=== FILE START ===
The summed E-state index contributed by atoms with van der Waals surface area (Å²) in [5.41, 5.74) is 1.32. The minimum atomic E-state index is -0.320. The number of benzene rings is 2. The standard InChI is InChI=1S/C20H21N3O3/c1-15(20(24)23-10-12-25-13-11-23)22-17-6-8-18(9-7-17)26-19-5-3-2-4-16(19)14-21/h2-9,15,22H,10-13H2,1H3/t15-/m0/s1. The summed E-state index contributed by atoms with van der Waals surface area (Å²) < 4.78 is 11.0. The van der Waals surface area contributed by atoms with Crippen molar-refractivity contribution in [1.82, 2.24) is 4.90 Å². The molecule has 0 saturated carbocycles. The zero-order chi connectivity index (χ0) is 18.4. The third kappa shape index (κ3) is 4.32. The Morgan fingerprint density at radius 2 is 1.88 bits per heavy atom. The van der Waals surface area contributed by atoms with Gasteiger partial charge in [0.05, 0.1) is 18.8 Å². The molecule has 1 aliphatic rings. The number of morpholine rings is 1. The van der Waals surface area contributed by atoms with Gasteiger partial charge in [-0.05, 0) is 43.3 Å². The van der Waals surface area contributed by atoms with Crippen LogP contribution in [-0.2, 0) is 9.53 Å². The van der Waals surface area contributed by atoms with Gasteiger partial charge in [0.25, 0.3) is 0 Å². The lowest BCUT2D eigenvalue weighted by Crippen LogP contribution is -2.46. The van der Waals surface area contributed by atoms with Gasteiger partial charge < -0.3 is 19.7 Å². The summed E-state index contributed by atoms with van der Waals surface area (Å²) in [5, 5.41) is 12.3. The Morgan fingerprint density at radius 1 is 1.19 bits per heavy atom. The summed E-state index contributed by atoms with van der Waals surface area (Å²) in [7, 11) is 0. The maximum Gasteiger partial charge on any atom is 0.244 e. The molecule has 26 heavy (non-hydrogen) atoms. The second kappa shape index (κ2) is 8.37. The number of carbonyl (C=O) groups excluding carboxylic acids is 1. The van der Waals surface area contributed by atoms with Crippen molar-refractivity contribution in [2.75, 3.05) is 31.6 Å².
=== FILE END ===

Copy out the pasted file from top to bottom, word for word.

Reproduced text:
The summed E-state index contributed by atoms with van der Waals surface area (Å²) in [5.41, 5.74) is 1.32. The minimum atomic E-state index is -0.320. The number of benzene rings is 2. The standard InChI is InChI=1S/C20H21N3O3/c1-15(20(24)23-10-12-25-13-11-23)22-17-6-8-18(9-7-17)26-19-5-3-2-4-16(19)14-21/h2-9,15,22H,10-13H2,1H3/t15-/m0/s1. The summed E-state index contributed by atoms with van der Waals surface area (Å²) < 4.78 is 11.0. The van der Waals surface area contributed by atoms with Crippen molar-refractivity contribution in [1.82, 2.24) is 4.90 Å². The molecule has 0 saturated carbocycles. The zero-order chi connectivity index (χ0) is 18.4. The third kappa shape index (κ3) is 4.32. The Morgan fingerprint density at radius 2 is 1.88 bits per heavy atom. The van der Waals surface area contributed by atoms with Gasteiger partial charge in [0.05, 0.1) is 18.8 Å². The molecule has 1 aliphatic rings. The number of morpholine rings is 1. The van der Waals surface area contributed by atoms with Gasteiger partial charge in [-0.05, 0) is 43.3 Å². The van der Waals surface area contributed by atoms with Crippen LogP contribution in [-0.2, 0) is 9.53 Å². The van der Waals surface area contributed by atoms with Gasteiger partial charge in [0.25, 0.3) is 0 Å². The lowest BCUT2D eigenvalue weighted by Crippen LogP contribution is -2.46. The van der Waals surface area contributed by atoms with Gasteiger partial charge < -0.3 is 19.7 Å². The summed E-state index contributed by atoms with van der Waals surface area (Å²) in [5, 5.41) is 12.3. The Morgan fingerprint density at radius 1 is 1.19 bits per heavy atom. The summed E-state index contributed by atoms with van der Waals surface area (Å²) in [7, 11) is 0. The maximum Gasteiger partial charge on any atom is 0.244 e. The molecule has 26 heavy (non-hydrogen) atoms. The second kappa shape index (κ2) is 8.37. The number of carbonyl (C=O) groups excluding carboxylic acids is 1. The van der Waals surface area contributed by atoms with Crippen molar-refractivity contribution in [2.75, 3.05) is 31.6 Å².